One potentially influential factor in the growth of CPPAs in Europe has been the role of market platforms and industry collaboration.

'Soft' platforms, or industry collaboration groups, are organisations, or groups of organisations, which seek to educate, enable and facilitate companies to enter into CPPAs with generators rather than to procure electricity through conventional means from a licensed supplier. They include RE-Source and RE100, which has over 268 members globally. Other platforms could be described as 'hard' platforms, which provide formal trading platforms or exchanges for generators and buyers. They include Zeigo and Level 10.

Some of these groups, including RE-Source, are also beginning to look at the possibility of standard form CPPAs. Membership organisations including the European Federation of Energy Traders have also produced standard form CPPAs. These have the potential to accelerate the development of market norms and reduce timescales and costs of negotiation, and both companies and generators will be watching these developments closely.

As well as their wider 'educational' function, some of these market platforms require certain commitments from their members. For example, RE100 requires members and potential members to either obtain 100% of their electricity from renewable sources or to have a clear strategy and timetable in place to achieve this. There are also requirements around annual reporting and compliance which mean that signing up to these initiatives is not an easy route to 'green washing' operations.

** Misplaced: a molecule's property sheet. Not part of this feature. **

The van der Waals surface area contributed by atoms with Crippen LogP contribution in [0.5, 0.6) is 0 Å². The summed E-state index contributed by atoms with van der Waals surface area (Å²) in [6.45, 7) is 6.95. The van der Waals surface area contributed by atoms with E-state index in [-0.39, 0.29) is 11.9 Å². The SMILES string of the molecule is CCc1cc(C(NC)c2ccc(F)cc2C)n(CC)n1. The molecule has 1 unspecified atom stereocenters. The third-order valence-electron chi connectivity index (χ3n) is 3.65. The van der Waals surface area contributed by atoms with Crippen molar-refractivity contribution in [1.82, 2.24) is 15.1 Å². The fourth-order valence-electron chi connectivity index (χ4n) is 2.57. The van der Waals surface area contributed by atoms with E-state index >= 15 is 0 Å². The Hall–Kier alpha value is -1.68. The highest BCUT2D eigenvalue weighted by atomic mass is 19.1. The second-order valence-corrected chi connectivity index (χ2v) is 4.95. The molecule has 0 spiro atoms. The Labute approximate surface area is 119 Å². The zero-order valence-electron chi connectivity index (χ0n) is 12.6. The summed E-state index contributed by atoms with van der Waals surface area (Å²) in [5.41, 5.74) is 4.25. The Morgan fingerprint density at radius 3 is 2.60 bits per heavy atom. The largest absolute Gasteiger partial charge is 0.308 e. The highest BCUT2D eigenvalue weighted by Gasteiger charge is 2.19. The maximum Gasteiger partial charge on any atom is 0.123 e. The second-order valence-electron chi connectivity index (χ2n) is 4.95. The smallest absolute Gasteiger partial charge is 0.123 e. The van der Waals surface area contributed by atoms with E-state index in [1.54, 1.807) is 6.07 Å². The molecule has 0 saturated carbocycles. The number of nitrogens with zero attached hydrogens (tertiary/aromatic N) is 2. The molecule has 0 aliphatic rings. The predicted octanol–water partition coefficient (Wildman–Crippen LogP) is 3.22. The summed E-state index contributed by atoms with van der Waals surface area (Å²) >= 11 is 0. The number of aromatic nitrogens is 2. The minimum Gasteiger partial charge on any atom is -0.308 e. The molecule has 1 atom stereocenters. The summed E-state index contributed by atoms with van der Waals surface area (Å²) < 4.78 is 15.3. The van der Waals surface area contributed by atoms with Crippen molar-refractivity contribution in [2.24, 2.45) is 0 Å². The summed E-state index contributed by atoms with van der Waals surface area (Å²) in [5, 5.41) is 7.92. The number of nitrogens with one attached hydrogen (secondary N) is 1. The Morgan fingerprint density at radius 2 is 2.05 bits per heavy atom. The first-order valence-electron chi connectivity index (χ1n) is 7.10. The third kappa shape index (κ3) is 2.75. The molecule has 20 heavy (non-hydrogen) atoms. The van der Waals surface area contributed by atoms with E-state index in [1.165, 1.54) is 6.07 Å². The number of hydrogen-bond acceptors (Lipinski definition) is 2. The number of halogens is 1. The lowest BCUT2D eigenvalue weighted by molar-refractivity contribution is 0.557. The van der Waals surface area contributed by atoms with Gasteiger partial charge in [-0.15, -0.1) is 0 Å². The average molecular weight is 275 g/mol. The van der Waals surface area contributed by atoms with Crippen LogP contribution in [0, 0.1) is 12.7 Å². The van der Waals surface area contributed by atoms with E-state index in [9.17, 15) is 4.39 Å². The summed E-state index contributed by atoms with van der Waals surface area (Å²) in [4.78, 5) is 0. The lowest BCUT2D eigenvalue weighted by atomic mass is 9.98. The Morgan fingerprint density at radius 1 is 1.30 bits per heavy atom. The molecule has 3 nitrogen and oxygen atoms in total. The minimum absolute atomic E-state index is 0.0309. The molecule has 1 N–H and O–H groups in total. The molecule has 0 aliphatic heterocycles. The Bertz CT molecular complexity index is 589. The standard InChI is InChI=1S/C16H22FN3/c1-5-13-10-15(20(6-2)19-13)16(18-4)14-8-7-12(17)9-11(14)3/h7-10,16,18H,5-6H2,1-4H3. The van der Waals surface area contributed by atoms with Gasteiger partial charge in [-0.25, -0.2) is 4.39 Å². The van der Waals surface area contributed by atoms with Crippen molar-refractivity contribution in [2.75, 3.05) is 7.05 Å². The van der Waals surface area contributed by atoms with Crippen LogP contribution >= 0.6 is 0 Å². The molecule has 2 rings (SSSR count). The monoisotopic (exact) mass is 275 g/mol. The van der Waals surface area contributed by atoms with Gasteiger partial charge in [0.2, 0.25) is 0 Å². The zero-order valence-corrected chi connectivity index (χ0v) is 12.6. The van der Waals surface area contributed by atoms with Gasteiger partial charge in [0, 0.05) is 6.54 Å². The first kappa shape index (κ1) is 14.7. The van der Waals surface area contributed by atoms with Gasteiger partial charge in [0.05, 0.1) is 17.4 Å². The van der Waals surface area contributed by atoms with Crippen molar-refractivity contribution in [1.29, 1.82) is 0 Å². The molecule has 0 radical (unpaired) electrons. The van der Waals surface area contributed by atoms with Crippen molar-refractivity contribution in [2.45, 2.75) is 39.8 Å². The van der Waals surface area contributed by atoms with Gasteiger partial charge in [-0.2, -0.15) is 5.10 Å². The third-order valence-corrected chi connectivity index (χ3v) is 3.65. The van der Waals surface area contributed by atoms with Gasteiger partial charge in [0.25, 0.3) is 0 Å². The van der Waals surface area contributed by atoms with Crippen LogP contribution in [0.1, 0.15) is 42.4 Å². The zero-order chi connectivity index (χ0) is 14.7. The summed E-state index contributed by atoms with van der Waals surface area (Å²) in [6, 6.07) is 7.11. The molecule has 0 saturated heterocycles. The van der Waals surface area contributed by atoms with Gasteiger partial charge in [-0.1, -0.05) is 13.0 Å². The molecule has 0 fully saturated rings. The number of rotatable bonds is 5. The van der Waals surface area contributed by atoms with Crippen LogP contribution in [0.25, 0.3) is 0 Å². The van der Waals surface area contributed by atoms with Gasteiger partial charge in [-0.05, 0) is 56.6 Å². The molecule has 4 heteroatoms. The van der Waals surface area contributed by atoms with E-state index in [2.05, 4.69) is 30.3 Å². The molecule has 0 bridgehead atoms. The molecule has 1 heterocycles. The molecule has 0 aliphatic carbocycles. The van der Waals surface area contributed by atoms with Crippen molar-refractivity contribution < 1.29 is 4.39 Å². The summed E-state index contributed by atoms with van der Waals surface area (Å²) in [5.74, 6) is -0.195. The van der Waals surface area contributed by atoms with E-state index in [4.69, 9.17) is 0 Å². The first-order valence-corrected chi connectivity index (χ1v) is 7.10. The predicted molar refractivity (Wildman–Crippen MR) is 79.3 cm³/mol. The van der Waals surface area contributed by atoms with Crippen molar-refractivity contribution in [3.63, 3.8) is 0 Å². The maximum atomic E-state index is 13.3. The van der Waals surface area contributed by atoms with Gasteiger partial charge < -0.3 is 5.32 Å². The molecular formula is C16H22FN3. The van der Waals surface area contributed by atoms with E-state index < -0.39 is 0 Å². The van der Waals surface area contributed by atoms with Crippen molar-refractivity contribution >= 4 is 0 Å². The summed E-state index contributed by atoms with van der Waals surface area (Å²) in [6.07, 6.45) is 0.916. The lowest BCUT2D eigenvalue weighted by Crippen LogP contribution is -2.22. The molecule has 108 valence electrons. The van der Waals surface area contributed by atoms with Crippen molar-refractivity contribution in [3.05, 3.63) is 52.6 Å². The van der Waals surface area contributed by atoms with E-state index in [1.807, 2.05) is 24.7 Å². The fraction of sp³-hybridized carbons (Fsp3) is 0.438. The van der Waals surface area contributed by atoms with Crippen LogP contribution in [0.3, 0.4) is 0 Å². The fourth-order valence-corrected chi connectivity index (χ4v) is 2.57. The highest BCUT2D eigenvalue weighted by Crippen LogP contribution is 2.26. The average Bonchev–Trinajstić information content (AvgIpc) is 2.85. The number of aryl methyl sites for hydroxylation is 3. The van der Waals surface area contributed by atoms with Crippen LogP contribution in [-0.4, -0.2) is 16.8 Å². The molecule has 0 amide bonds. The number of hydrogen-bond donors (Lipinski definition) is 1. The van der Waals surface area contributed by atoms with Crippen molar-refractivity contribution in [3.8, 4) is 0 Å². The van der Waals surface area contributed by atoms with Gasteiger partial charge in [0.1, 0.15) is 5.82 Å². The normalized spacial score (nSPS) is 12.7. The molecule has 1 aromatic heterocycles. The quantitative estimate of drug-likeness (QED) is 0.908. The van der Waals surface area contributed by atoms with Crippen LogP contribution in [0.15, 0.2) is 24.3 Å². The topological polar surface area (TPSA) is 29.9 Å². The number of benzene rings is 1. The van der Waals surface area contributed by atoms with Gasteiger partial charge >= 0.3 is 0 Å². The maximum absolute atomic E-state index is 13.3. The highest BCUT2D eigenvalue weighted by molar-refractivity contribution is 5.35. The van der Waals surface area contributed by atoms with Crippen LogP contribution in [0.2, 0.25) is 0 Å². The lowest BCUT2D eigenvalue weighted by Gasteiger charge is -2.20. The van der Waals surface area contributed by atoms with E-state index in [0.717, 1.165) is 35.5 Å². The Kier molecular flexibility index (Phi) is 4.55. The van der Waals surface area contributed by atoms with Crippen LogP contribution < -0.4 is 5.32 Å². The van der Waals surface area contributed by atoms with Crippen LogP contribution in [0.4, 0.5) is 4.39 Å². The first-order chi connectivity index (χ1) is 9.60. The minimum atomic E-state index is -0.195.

Market platforms also play a role in advertising potential demand and attracting generators towards the possibility of entering into CPPAs. RE100, for example, publishes its members' cumulative electricity demand which, in turn, allows estimates to be made of potential shortfalls - potentially serving as a signal to generators that the demand is there to provide a route to market for renewable electricity through a CPPA. This could be particularly significant in markets where government-supported incentive schemes have closed to new generation relative recently - including the UK.

'Hard' platforms play a different advertising role by introducing transparency to opportunities for selling and purchasing through CPPAs. By doing so, they have responded to what was a genuine gap in the market: connecting companies ready to commit to a CPPA with generators with suitable projects at the right stage in development.

The real benefit of hard platforms will become evident when the number of providers increases and they achieve greater awareness among potential customers of all sizes and demand profiles, as well as developers. This could overcome information deficits, reduce barriers for entry and potentially facilitate other services, such as demand aggregation in multi-purchaser CPPAs. The proportion of new CPPAs which have been entered into via platforms in the US is considerable, and there is no reason to suppose that they will not have a similar impact in Europe and other markets.